Doing business for change

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KUALA LUMPUR: The Global Social Business Summit (GSBS) 2013 concluded last Saturday after three days of intense discussions centred on how businesses can be used to bring about significant social changes.

This is the first time Malaysia has hosted the summit, and the fact that Malaysia’s youth advocacy group MyHarapan managed to pull this off was a major coup for the country.

Other than focusing the world’s attention on Malaysia at this point, it also garnered quite a bit of government attention. Wrapping up the events of the first day, Prime Minister Datuk Seri Najib Razak announced the setting up of a new RM20 million social business fund under the Malaysian Global Innovation and Creative Centre (MaGIC), a one-stop centre for entrepreneurs seeking help with their businesses.

“Social businesses can apply [to this fund] provided they meet the objective of changing the lives of people for the better,” he said. “I’m a great believer in the social business model. Business activity creates wealth, jobs and investments but it doesn’t solve problems of the community and it can also cause inequality in the country.”

Nobel laureate Muhammad Yunus, the founder of Bangladesh’s Grameen Bank, urged Najib to reach out to the youth.

“The youth are the ones empowered by technology to run social businesses, so my suggestion is that your legacy should be one you leave behind for the younger generation, so they can change their society beyond one country,” Yunus said.

He was not slow to point out the advantages of having this event in Malaysia: “The fact that this summit took place here will leave an impact on the thinking process of business people, academia and policymakers. We want conferences that leave behind something concrete.”

The sessions generated many interesting discussions. For instance, how “social impact” can be measured. Sophie Eisenmann, CFO of Yunus Social Business, pointed out that the flaw in the current methods of social business impact measurement is its short-sightedness. It measures only direct impact, neglecting indirect impact, the ripple effect the money that various sectors will save when social problems have been addressed.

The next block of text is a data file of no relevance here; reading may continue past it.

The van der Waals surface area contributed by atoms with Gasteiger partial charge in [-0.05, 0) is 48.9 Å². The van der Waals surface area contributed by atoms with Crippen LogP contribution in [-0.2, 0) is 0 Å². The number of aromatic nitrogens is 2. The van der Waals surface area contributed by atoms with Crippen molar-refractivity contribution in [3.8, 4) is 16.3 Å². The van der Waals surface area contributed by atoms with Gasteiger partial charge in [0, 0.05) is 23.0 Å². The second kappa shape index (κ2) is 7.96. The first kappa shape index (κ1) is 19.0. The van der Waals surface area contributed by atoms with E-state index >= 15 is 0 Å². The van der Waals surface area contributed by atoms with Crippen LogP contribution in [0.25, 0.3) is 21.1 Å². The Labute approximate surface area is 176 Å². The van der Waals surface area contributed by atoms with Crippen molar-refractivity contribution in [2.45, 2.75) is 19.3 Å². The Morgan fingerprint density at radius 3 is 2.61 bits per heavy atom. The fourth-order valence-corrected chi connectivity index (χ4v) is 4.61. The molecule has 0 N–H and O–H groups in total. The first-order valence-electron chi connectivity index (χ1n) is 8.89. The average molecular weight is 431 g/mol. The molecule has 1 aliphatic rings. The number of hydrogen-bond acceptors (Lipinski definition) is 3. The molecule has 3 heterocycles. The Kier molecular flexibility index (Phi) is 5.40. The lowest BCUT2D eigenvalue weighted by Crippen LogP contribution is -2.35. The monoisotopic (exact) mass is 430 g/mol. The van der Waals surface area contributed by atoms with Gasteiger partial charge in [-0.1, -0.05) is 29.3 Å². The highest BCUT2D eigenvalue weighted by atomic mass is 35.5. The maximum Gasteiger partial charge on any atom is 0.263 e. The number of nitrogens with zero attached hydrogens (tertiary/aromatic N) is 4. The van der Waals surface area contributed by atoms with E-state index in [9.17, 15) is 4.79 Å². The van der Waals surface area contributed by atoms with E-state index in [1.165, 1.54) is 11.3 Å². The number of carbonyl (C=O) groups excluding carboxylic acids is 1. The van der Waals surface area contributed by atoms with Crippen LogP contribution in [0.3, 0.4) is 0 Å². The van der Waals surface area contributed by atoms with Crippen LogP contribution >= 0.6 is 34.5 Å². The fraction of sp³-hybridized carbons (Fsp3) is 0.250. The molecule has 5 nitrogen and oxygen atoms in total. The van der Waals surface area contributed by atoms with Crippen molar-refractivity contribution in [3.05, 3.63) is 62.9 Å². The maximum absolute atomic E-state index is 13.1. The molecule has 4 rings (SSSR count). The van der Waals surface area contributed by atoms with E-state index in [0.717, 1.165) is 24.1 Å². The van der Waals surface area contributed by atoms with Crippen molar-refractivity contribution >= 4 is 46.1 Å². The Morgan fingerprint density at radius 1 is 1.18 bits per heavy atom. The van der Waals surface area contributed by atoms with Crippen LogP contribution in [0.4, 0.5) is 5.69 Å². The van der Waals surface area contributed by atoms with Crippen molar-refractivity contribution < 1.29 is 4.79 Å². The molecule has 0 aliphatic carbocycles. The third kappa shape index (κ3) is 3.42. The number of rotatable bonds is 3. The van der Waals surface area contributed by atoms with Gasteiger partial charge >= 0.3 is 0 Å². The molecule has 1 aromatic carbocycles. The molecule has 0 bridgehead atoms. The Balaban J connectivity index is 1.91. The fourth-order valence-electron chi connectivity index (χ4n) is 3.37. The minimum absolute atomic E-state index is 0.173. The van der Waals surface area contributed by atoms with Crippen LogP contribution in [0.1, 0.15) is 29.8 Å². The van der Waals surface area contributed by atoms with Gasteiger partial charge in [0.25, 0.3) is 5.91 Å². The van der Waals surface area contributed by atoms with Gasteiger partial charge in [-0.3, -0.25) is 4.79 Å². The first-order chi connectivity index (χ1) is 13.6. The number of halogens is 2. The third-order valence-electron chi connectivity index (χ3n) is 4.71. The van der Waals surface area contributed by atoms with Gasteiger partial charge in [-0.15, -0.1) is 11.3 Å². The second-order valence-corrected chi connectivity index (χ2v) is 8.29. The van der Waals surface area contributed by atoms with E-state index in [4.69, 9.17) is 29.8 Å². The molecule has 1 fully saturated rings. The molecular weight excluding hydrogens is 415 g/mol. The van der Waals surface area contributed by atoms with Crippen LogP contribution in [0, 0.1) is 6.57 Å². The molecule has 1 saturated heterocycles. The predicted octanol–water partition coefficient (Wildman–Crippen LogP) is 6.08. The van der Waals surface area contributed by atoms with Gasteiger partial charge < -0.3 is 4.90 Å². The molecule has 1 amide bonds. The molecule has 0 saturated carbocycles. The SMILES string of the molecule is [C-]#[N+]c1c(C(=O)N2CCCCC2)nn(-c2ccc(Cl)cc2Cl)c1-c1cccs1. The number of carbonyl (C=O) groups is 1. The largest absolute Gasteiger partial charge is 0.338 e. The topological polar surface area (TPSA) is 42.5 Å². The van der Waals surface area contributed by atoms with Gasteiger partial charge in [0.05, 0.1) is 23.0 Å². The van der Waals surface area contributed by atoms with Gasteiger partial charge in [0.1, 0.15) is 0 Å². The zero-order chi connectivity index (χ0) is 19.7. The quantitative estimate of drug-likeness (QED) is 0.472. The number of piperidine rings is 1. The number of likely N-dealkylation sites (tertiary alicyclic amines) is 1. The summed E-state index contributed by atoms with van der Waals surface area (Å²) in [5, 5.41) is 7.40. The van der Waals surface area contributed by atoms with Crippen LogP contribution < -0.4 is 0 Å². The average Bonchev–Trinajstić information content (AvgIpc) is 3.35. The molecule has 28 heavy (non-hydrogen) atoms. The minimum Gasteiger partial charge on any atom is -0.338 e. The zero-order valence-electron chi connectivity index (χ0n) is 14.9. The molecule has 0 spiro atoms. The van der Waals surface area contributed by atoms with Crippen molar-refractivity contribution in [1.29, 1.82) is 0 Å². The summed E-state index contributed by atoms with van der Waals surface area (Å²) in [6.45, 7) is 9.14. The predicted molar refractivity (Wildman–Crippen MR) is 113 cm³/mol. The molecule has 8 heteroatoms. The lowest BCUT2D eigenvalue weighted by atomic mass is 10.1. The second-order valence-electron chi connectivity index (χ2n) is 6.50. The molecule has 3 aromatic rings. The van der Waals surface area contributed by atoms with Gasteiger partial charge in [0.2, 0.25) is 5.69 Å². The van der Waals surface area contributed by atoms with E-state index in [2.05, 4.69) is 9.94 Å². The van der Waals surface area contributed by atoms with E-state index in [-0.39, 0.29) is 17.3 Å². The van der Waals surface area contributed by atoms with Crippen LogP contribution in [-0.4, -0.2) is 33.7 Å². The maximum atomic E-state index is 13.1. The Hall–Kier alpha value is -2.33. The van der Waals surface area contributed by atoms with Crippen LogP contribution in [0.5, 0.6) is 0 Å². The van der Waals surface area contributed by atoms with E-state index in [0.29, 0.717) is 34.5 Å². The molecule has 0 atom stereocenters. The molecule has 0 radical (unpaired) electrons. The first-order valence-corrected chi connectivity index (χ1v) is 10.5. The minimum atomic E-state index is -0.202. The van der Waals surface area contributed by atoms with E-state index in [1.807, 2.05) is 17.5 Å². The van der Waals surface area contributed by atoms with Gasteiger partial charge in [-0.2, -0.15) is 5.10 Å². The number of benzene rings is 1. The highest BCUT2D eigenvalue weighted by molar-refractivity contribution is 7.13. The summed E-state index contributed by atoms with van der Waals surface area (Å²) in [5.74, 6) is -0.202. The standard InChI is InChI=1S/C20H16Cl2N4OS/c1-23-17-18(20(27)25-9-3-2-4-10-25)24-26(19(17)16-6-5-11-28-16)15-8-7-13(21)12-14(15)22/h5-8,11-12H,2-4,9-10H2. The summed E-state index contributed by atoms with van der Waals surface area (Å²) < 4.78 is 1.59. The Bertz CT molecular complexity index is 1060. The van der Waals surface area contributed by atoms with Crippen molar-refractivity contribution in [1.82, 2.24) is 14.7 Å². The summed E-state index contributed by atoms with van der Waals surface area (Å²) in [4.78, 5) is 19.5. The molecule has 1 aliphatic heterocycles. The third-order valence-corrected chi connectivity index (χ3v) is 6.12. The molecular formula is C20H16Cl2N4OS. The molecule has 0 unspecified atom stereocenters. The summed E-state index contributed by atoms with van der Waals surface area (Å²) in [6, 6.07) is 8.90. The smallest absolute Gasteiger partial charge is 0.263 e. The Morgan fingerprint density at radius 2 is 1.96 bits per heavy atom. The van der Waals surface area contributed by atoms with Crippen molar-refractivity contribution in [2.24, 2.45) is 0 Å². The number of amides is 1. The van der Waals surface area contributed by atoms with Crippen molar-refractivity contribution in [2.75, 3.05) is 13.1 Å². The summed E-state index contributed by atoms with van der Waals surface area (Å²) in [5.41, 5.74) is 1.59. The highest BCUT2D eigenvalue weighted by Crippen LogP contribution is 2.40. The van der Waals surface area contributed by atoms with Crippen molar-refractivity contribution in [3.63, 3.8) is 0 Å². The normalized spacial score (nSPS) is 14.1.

But it was not only the social entrepreneurs and organisations that weighed in. Governments had quite a bit to say. For instance, Bahrain’s minister of social development Dr Fatima al Balooshi talked about how governments like hers are helping to support social businesses: “The issue of people empowerment and marginalised communities is very important, even if we are considered a country rich in oil. There will always be people who need help.”

The two main issues social businesses face are access to funding and training for their staff. Yunus Social Business CEO Saskia Bruysten spoke of a new global social business incubator fund that it launched to provide US$5 million (RM16 million) each to seven countries — Albania, Brazil, Haiti, Tunisia, Uganda, Columbia and India — to help make social businesses successful. This fund has contributors such as the US Agency of International Developments.

On the last day of the summit, discussions shifted from business to art.

“People from the business world complain that people from the world of art are impractical because they are not making money. The people in the art world believe that if it is a good thing, then they would rather give themselves for the world. It is the selflessness of the art world versus the selfishness of the business world. As for social business, it is a selfless business. The art world would connect naturally with the social business world,” Yunus observed.The GSBS will be held in Mexico next year. This article first appeared in The Edge Financial Daily, on November 11, 2013.